The Tika application jar (tika-app-0.10.jar) can be used as a command line utility for extracting text content and metadata from all sorts of files. This runnable jar contains all the dependencies it needs, so you don't need to worry about classpath settings to run it.

The usage instructions are shown below.

usage: java -jar tika-app-0.10.jar [option] [file]

    -?  or --help          Print this usage message
    -v  or --verbose       Print debug level messages

    -g  or --gui           Start the Apache Tika GUI
    -s  or --server        Start the Apache Tika server

    -x  or --xml           Output XHTML content (default)
    -h  or --html          Output HTML content
    -j  or --json          Output JSON content
    -t  or --text          Output plain text content
    -T  or --text-main     Output plain text content (main content only)
    -m  or --metadata      Output only metadata
    -l  or --language      Output only language
    -d  or --detect        Detect document type
    -eX or --encoding=X    Use output encoding X
    -z  or --extract       Extract all attachements into current directory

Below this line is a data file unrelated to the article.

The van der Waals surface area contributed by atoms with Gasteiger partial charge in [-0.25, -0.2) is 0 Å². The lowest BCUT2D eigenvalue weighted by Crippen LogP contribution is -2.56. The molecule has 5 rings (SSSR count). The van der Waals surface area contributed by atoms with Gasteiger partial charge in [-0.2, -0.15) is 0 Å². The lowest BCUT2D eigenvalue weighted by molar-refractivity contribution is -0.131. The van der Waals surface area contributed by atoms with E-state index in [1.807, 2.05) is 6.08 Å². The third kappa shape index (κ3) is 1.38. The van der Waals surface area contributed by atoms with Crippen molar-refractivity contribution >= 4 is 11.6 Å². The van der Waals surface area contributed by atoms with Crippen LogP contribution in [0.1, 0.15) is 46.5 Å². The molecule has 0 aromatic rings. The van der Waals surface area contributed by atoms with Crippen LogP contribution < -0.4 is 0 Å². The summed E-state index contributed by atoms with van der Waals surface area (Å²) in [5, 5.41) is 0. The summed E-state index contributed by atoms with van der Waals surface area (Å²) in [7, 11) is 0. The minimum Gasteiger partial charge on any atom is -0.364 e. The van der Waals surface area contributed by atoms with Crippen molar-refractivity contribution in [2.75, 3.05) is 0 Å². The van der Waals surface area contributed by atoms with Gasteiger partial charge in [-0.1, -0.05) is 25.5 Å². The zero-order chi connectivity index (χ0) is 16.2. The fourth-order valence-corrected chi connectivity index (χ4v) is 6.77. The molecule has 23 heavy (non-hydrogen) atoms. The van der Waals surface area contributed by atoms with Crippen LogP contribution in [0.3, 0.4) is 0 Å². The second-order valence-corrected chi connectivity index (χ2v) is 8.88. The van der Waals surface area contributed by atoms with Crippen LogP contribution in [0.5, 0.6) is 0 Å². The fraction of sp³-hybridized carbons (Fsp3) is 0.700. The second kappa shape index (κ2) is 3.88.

-r  or --pretty-print  For XML and XHTML outputs, adds newlines and
                           whitespace, for better readability

         Create NGram profile, where X is a profile name
         List the available document parsers
         List the available document parsers, and their supported mime types
         List the available metadata models, and their supported keys
         List all known media types and related information

    Apache Tika will parse the file(s) specified on the
    command line and output the extracted text content
    or metadata to standard output.

    Instead of a file name you can also specify the URL
    of a document to be parsed.

    If no file name or URL is specified (or the special
    name "-" is used), then the standard input stream
    is parsed. If no arguments were given and no input
    data is available, the GUI is started instead.

- GUI mode

    Use the "--gui" (or "-g") option to start the
    Apache Tika GUI. You can drag and drop files from
    a normal file explorer to the GUI window to extract
    text content and metadata from the files.

- Server mode

    Use the "-server" (or "-s") option to start the
    Apache Tika server. The server will listen to the
    ports you specify as one or more arguments.

You can also use the jar as a component in a Unix pipeline or as an external tool in many scripting languages.

# Check if an Internet resource contains a specific keyword
curl http://.../document.doc \
  | java -jar tika-app-0.10.jar --text \
  | grep -q keyword